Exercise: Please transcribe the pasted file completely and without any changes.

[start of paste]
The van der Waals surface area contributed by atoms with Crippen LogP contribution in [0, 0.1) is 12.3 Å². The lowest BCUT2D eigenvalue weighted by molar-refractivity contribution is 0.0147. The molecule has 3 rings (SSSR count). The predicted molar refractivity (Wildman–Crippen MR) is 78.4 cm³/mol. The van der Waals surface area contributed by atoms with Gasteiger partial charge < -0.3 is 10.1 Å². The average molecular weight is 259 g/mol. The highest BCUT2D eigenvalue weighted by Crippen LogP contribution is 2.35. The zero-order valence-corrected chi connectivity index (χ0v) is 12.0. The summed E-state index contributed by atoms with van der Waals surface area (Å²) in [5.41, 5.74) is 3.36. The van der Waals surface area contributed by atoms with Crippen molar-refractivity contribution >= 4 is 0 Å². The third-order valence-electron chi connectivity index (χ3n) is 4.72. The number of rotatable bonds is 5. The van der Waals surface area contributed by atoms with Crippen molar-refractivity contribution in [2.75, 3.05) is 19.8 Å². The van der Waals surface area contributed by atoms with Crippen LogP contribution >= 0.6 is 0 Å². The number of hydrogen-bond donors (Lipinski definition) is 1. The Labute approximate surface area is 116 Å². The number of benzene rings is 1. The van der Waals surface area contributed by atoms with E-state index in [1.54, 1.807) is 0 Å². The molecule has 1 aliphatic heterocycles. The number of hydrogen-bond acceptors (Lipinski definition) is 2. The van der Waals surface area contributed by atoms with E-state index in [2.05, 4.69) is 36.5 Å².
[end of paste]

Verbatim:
The van der Waals surface area contributed by atoms with Crippen LogP contribution in [0, 0.1) is 12.3 Å². The lowest BCUT2D eigenvalue weighted by molar-refractivity contribution is 0.0147. The molecule has 3 rings (SSSR count). The predicted molar refractivity (Wildman–Crippen MR) is 78.4 cm³/mol. The van der Waals surface area contributed by atoms with Gasteiger partial charge < -0.3 is 10.1 Å². The average molecular weight is 259 g/mol. The highest BCUT2D eigenvalue weighted by Crippen LogP contribution is 2.35. The zero-order valence-corrected chi connectivity index (χ0v) is 12.0. The summed E-state index contributed by atoms with van der Waals surface area (Å²) in [5.41, 5.74) is 3.36. The van der Waals surface area contributed by atoms with Crippen molar-refractivity contribution >= 4 is 0 Å². The third-order valence-electron chi connectivity index (χ3n) is 4.72. The number of rotatable bonds is 5. The van der Waals surface area contributed by atoms with Crippen molar-refractivity contribution in [2.75, 3.05) is 19.8 Å². The van der Waals surface area contributed by atoms with Crippen LogP contribution >= 0.6 is 0 Å². The number of hydrogen-bond donors (Lipinski definition) is 1. The Labute approximate surface area is 116 Å². The number of benzene rings is 1. The van der Waals surface area contributed by atoms with E-state index in [1.54, 1.807) is 0 Å². The molecule has 1 aliphatic heterocycles. The number of hydrogen-bond acceptors (Lipinski definition) is 2. The van der Waals surface area contributed by atoms with E-state index in [2.05, 4.69) is 36.5 Å².